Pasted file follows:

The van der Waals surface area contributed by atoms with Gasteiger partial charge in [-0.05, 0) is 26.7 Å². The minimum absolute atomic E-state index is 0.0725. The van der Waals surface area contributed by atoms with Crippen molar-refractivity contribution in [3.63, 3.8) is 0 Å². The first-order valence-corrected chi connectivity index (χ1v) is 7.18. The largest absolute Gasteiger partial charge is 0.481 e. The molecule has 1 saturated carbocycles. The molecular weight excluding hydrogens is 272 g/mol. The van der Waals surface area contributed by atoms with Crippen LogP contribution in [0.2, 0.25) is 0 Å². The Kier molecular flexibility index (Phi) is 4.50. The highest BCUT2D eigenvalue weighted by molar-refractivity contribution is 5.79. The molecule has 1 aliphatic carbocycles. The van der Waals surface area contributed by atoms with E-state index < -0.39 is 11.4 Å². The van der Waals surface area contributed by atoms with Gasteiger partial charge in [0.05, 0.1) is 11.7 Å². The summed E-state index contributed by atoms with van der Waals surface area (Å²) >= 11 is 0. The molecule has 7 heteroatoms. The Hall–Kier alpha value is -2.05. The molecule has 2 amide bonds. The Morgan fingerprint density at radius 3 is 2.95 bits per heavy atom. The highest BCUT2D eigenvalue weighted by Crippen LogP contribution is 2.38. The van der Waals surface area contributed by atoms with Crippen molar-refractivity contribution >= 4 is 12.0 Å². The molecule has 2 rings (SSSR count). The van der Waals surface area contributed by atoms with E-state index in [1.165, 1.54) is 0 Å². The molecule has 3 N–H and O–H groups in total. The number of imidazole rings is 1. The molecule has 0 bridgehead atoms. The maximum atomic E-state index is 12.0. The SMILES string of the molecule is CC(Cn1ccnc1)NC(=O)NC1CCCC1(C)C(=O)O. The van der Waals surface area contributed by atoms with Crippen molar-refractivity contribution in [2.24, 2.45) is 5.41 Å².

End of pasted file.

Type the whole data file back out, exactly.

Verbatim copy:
The van der Waals surface area contributed by atoms with Gasteiger partial charge in [-0.05, 0) is 26.7 Å². The minimum absolute atomic E-state index is 0.0725. The van der Waals surface area contributed by atoms with Crippen molar-refractivity contribution in [3.63, 3.8) is 0 Å². The first-order valence-corrected chi connectivity index (χ1v) is 7.18. The largest absolute Gasteiger partial charge is 0.481 e. The molecule has 1 saturated carbocycles. The molecular weight excluding hydrogens is 272 g/mol. The van der Waals surface area contributed by atoms with Crippen LogP contribution in [0.2, 0.25) is 0 Å². The Kier molecular flexibility index (Phi) is 4.50. The highest BCUT2D eigenvalue weighted by molar-refractivity contribution is 5.79. The molecule has 1 aliphatic carbocycles. The van der Waals surface area contributed by atoms with E-state index < -0.39 is 11.4 Å². The van der Waals surface area contributed by atoms with Gasteiger partial charge in [0.05, 0.1) is 11.7 Å². The summed E-state index contributed by atoms with van der Waals surface area (Å²) >= 11 is 0. The molecule has 7 heteroatoms. The Hall–Kier alpha value is -2.05. The molecule has 2 amide bonds. The Morgan fingerprint density at radius 3 is 2.95 bits per heavy atom. The highest BCUT2D eigenvalue weighted by Crippen LogP contribution is 2.38. The van der Waals surface area contributed by atoms with Crippen molar-refractivity contribution >= 4 is 12.0 Å². The molecule has 2 rings (SSSR count). The van der Waals surface area contributed by atoms with E-state index in [1.165, 1.54) is 0 Å². The molecule has 3 N–H and O–H groups in total. The number of imidazole rings is 1. The molecule has 0 bridgehead atoms. The maximum atomic E-state index is 12.0. The SMILES string of the molecule is CC(Cn1ccnc1)NC(=O)NC1CCCC1(C)C(=O)O. The van der Waals surface area contributed by atoms with Crippen molar-refractivity contribution in [2.24, 2.45) is 5.41 Å².